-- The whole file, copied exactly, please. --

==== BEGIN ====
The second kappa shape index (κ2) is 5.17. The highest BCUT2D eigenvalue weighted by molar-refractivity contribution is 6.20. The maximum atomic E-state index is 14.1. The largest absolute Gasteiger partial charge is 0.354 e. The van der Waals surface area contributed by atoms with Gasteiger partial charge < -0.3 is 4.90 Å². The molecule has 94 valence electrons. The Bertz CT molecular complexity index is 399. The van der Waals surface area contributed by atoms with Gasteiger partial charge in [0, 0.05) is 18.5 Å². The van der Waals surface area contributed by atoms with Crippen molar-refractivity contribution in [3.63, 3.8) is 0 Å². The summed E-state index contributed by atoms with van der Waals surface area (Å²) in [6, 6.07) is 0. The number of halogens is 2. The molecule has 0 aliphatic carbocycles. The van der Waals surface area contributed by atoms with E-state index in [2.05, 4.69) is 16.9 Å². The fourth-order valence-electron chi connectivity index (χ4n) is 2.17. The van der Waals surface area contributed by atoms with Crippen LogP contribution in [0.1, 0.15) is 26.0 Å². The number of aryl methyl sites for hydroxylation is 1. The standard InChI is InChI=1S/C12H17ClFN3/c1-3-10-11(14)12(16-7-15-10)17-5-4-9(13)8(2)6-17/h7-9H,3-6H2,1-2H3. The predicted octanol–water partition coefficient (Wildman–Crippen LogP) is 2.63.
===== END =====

The second kappa shape index (κ2) is 5.17. The highest BCUT2D eigenvalue weighted by molar-refractivity contribution is 6.20. The maximum atomic E-state index is 14.1. The largest absolute Gasteiger partial charge is 0.354 e. The van der Waals surface area contributed by atoms with Gasteiger partial charge < -0.3 is 4.90 Å². The molecule has 94 valence electrons. The Bertz CT molecular complexity index is 399. The van der Waals surface area contributed by atoms with Gasteiger partial charge in [0, 0.05) is 18.5 Å². The van der Waals surface area contributed by atoms with Crippen molar-refractivity contribution in [3.63, 3.8) is 0 Å². The summed E-state index contributed by atoms with van der Waals surface area (Å²) in [6, 6.07) is 0. The number of halogens is 2. The molecule has 0 aliphatic carbocycles. The van der Waals surface area contributed by atoms with E-state index in [2.05, 4.69) is 16.9 Å². The fourth-order valence-electron chi connectivity index (χ4n) is 2.17. The van der Waals surface area contributed by atoms with Crippen LogP contribution in [0.1, 0.15) is 26.0 Å². The number of aryl methyl sites for hydroxylation is 1. The standard InChI is InChI=1S/C12H17ClFN3/c1-3-10-11(14)12(16-7-15-10)17-5-4-9(13)8(2)6-17/h7-9H,3-6H2,1-2H3. The predicted octanol–water partition coefficient (Wildman–Crippen LogP) is 2.63.